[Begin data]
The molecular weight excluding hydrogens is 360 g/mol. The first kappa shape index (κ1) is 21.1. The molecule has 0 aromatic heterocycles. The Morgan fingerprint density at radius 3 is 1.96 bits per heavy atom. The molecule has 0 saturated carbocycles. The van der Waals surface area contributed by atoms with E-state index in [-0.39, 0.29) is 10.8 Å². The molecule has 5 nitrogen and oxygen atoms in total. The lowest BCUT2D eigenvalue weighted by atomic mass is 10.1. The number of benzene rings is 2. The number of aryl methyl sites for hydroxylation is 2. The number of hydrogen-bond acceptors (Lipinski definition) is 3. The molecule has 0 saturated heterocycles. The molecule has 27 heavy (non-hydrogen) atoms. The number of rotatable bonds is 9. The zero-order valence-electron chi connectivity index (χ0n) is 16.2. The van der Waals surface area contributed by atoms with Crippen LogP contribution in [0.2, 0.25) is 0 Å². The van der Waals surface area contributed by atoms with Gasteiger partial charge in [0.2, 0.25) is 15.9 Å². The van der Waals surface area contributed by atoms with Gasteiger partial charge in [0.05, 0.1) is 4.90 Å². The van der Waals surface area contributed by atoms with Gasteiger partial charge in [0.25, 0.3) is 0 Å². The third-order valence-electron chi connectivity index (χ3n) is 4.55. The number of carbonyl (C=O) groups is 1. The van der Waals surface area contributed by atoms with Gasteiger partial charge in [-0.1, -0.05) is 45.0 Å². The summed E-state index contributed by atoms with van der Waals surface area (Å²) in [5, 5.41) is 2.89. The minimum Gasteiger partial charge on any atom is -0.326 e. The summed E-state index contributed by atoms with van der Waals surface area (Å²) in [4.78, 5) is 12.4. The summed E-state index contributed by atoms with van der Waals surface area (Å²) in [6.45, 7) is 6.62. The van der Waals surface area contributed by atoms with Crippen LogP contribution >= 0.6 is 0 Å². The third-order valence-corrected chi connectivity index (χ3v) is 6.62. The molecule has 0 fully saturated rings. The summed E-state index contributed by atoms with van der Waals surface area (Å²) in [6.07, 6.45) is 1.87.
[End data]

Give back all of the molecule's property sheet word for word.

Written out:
The molecular weight excluding hydrogens is 360 g/mol. The first kappa shape index (κ1) is 21.1. The molecule has 0 aromatic heterocycles. The Morgan fingerprint density at radius 3 is 1.96 bits per heavy atom. The molecule has 0 saturated carbocycles. The van der Waals surface area contributed by atoms with E-state index in [-0.39, 0.29) is 10.8 Å². The molecule has 5 nitrogen and oxygen atoms in total. The lowest BCUT2D eigenvalue weighted by atomic mass is 10.1. The number of benzene rings is 2. The number of aryl methyl sites for hydroxylation is 2. The number of hydrogen-bond acceptors (Lipinski definition) is 3. The molecule has 0 saturated heterocycles. The molecule has 27 heavy (non-hydrogen) atoms. The number of rotatable bonds is 9. The zero-order valence-electron chi connectivity index (χ0n) is 16.2. The van der Waals surface area contributed by atoms with Crippen LogP contribution in [0.2, 0.25) is 0 Å². The van der Waals surface area contributed by atoms with Gasteiger partial charge in [0.2, 0.25) is 15.9 Å². The van der Waals surface area contributed by atoms with Gasteiger partial charge in [0.05, 0.1) is 4.90 Å². The van der Waals surface area contributed by atoms with Gasteiger partial charge in [0.25, 0.3) is 0 Å². The third-order valence-electron chi connectivity index (χ3n) is 4.55. The number of carbonyl (C=O) groups is 1. The van der Waals surface area contributed by atoms with Gasteiger partial charge in [-0.1, -0.05) is 45.0 Å². The summed E-state index contributed by atoms with van der Waals surface area (Å²) in [5, 5.41) is 2.89. The minimum Gasteiger partial charge on any atom is -0.326 e. The summed E-state index contributed by atoms with van der Waals surface area (Å²) in [4.78, 5) is 12.4. The summed E-state index contributed by atoms with van der Waals surface area (Å²) in [6.45, 7) is 6.62. The van der Waals surface area contributed by atoms with Crippen LogP contribution >= 0.6 is 0 Å². The third-order valence-corrected chi connectivity index (χ3v) is 6.62. The molecule has 0 fully saturated rings. The summed E-state index contributed by atoms with van der Waals surface area (Å²) in [6.07, 6.45) is 1.87.